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Quaternary ammonium disinfectants exposure promoted bacterial antibiotic resistance in soils

As antibiotics are restricted or even banned in animal production, more disinfectants are used to maintain adequate sanitation to prevent bacterial diseases. Disinfectant usage is much higher than antibiotics, especially during the flu pandemic. Therefore, widely used quaternary ammonium disinfectants, have exacerbated the problem of antimicrobial resistance due to co- and cross-resistances, but the changes of disinfectants-induced antibiotic resistance in the soil environment are unclear.

In a study published on September 7 in Environmental Science & Technology, a research group led by Prof. YAO Huaiying and Prof. SU Jianqiang from the Institute of Urban Environment, Chinese Academy of Sciences has made progress in understanding gradient concentrations quaternary ammonium disinfectants exposure induced by the co-selection of soil antibiotic resistome.

“The appropriate concentration of disinfectant is one of the key factors in the selection of resistant bacteria. Concentrations at the environmental level, in particular, require a special focus,” said Prof. YAO.

A short-term soil microcosm was established to investigate Antibiotic resistance gene (ARG) profile dynamics in agricultural soils amended with sulfamethazine (SMZ, 10 mg kg–1) and gradient concentrations of benzalkonium chloride (0, 1, 10, 100 mg kg-1, BC(C12), a widely used class of quaternary ammonium disinfectants). Interestingly, the researchers found a unique concentration effect on changes in ARG profiles in agricultural soils exposed to different concentrations of BC. With the increase in BC concentration, the number of ARGs detected in the soil increased, but the total ARG abundance decreased.

The highest number of ARGs was observed at high BC concentrations exposure. Won't a high concentration of disinfectant directly damage bacteria? Researchers speculate that it is related to the adsorption and storage of BC in the soil. Quaternary ammonium disinfectants are cationic surfactants, and their high adsorption affinity for soil particles will cause their bioavailability to decrease, thereby reducing mineralization and their acute toxicity. However, the adsorption and isolation of soil increase the persistence of BC, and the gradual release of BC induces the occurrence of more antibiotic resistance.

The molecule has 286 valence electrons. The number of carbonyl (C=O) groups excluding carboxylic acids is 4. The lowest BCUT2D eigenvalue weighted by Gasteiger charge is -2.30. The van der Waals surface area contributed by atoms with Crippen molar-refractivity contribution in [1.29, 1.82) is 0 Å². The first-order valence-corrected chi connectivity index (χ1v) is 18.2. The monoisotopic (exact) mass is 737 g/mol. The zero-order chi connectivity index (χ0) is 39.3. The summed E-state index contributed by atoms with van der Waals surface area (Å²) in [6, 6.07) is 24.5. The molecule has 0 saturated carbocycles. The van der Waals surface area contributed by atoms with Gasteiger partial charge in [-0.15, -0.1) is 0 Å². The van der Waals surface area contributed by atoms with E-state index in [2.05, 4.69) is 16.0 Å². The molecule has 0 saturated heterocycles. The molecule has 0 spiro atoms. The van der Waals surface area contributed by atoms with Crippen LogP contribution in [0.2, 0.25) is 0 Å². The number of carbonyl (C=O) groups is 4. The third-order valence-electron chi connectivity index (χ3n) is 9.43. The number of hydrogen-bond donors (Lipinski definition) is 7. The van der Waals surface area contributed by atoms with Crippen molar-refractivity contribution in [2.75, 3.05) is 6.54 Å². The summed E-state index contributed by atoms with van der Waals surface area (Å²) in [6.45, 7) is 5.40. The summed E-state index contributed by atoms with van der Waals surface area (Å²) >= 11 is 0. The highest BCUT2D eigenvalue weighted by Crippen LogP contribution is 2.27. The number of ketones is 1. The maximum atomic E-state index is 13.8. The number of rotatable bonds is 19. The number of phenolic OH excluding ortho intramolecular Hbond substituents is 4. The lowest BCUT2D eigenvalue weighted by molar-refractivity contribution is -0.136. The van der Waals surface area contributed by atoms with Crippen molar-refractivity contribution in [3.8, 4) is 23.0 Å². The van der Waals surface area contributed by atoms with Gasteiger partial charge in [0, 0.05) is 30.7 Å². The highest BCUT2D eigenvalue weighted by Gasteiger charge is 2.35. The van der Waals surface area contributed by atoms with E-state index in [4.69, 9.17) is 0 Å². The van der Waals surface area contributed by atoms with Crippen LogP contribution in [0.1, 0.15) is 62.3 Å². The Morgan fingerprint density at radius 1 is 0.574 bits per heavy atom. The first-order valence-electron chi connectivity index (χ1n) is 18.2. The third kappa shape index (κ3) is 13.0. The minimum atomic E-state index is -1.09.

“Co-selection for antimicrobial resistance only occurs when the bioavailable disinfectants concentrations are below the critical biocidal concentration,” said Prof. YAO, “The complexity of the soil environment and the concentration effect of the disinfectant have combined to develop soil ARG profiles.”

SMZ was added by the researchers to explore whether SMZ and BC would synergistically promote the co-selection of soil ARG under the background of combined pollution. Unexpectedly, BC and SMZ had no obvious interaction in shaping the ARG profile in soils. Compared to broad-spectrum fungicidal BC, the specificity of SMZ significantly affected the microbial community. SMZ mainly affected the vertical gene transfer of ARGs by changing the bacterial host abundance.

This work contributes to future assessments of public health risks linked with quaternary ammonium disinfectants-induced antibiotic resistance. Disinfectants end up in surface waters or soil via sewer lines and fertilizing manure. Dilution and degradation result in environmental levels that are much lower than those used at the point of application. “It is still necessary to focus on the lower BC concentration range in future research,” said Prof. SU.

The detected number and abundance of resistance genes under antibiotic and disinfectant exposure (Image by ZENG Jieyi)


LI Yaying
Institute of Urban Environment, Chinese Academy of Sciences
E-mail: yyli@iue.ac.cn

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